Detection of chromosomes tagged with green fluorescent protein in live Arabidopsis thaliana plants
© Kato and Lam, licensee BioMed Central Ltd 2001
Received: 19 July 2001
Accepted: 9 September 2001
Published: 12 October 2001
Structural and dynamic studies of chromosomes tagged with green fluorescent protein (GFP) in yeast and cultured animal cells have revealed some surprises. Although this technology can be very powerful, only a few studies using this approach with developed multicellular systems have been reported for the study of chromatin behavior in situ.
We established vectors and conditions to visualize tagged loci stably inserted in the Arabidopsis genome via GFP fused to a bacterial DNA-binding protein. Using this system, three-dimensional coordinates for tagged loci within nuclei from cells of a live plant can be directly determined with concomitant visualization of the position of the nucleolus. Chromosome polyploidization in epidermal cells at the elongation zone of the root in transgenic plants can be visualized in situ using this technique.
We have established that GFP fusion with DNA-binding proteins can be used in conjunction with concatameric binding-site arrays to track genomic loci in living Arabidopsis plants. It should now be feasible to study the mechanisms of organization and dynamics of chromatin in specific cell types during various times of plant development, taking advantage of the well developed genetic systems and resources available for Arabidopsis.
The organization of chromatin within the eukaryotic nucleus has been a subject of great interest as it is likely to impact on important processes such as recombination  and epigenetic mechanisms of gene control . Early observations by Rabl (cited by ) in plants suggested a preferential polarization of chromosomes, with their centromeres clustered at one end of the nuclear envelope (the apical side) and the telomeres at the opposite end (the basal side). More recently, evidence from fluorescence in situ hybridization (FISH) studies in different systems has suggested that various genomic loci can be found consistently in specific regions of the nucleus , and that subnuclear location can be correlated with gene activity . Together with results from real-time measurements with living cells , these studies argue for a structured organization of chromosomes.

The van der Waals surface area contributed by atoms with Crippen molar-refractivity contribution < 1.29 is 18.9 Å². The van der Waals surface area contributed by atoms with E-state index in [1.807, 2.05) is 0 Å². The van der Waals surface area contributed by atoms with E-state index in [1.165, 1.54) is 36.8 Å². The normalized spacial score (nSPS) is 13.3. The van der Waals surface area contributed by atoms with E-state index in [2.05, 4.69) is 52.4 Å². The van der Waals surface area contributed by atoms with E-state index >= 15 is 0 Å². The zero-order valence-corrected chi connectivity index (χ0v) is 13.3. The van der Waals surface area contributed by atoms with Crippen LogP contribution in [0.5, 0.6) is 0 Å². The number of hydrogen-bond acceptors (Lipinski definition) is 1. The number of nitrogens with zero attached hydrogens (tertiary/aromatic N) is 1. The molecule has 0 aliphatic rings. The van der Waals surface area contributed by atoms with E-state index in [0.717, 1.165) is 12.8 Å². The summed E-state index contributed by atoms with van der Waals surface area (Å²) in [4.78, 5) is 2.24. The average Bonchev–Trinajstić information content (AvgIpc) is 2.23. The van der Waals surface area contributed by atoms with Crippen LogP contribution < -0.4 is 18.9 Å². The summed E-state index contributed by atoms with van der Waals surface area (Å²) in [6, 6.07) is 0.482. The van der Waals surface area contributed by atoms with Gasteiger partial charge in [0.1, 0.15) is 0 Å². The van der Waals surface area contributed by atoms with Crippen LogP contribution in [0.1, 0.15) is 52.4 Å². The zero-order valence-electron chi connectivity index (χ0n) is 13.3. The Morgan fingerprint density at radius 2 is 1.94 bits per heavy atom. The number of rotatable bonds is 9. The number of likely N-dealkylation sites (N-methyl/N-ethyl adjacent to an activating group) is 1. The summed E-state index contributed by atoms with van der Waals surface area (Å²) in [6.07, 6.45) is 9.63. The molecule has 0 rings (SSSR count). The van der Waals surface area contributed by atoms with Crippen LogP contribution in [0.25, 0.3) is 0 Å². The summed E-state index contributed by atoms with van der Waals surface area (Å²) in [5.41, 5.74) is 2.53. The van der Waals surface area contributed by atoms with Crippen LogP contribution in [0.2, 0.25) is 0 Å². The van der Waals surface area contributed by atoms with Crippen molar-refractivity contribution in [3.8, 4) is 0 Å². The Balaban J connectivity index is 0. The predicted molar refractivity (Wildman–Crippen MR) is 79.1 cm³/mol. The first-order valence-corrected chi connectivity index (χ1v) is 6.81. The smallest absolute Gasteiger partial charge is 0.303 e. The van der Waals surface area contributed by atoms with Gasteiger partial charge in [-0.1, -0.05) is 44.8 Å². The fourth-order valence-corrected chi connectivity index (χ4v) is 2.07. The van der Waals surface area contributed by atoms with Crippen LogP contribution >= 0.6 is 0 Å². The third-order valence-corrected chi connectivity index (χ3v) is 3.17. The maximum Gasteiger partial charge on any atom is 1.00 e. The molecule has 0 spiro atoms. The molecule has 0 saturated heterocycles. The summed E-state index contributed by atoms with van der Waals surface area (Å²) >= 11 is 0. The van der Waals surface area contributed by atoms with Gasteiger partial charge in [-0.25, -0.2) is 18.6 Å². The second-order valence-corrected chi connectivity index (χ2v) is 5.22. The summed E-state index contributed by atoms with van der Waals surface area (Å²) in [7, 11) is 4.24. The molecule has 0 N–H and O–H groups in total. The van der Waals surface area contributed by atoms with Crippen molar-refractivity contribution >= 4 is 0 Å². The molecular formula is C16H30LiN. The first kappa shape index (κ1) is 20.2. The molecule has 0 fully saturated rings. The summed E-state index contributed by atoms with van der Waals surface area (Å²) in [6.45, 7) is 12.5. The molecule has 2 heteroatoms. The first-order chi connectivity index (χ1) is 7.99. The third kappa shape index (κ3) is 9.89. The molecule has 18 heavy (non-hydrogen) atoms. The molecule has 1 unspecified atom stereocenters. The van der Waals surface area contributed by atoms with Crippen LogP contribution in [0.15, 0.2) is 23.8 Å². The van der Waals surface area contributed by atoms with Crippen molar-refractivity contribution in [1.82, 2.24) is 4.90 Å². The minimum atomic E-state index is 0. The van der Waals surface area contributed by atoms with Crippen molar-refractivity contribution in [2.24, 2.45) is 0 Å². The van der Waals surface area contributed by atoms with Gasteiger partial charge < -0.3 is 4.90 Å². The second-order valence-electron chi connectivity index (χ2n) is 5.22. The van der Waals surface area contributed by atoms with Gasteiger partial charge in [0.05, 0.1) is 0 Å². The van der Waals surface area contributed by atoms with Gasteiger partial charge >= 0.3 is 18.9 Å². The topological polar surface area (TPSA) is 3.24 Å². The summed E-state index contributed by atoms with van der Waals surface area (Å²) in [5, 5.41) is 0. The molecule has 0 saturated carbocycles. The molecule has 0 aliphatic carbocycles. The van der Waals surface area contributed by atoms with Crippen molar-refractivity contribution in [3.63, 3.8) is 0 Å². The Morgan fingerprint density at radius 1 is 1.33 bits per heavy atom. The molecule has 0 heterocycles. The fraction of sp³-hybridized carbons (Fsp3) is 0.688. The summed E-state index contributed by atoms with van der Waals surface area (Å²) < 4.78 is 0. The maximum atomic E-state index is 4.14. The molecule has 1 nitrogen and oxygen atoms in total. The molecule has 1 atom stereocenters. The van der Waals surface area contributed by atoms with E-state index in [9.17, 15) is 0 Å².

The present model we have of chromatin organization within the nucleus is a dynamic one, with 'territories' for each chromosome defined by their relative location to each other . During the mitotic cycle, chromosomes are duplicated in the S phase and pulled to the two daughter cells during M phase. Chromosome territories are re-established after cell division, and once the cell is arrested in a long interphase, chromosome movement becomes restricted again . Some nucleus-to-nucleus variations in the exact position of each locus relative to the rest of the genome can be expected . As some random organization within each territory is possible , there is also likely to be time-dependent positional differences in the relative coordinates of each locus within a single nucleus . These predicted nucleus-to-nucleus variations and the mobility of the established territories within the nuclei of various cell types in eukaryotes remain poorly defined in most systems.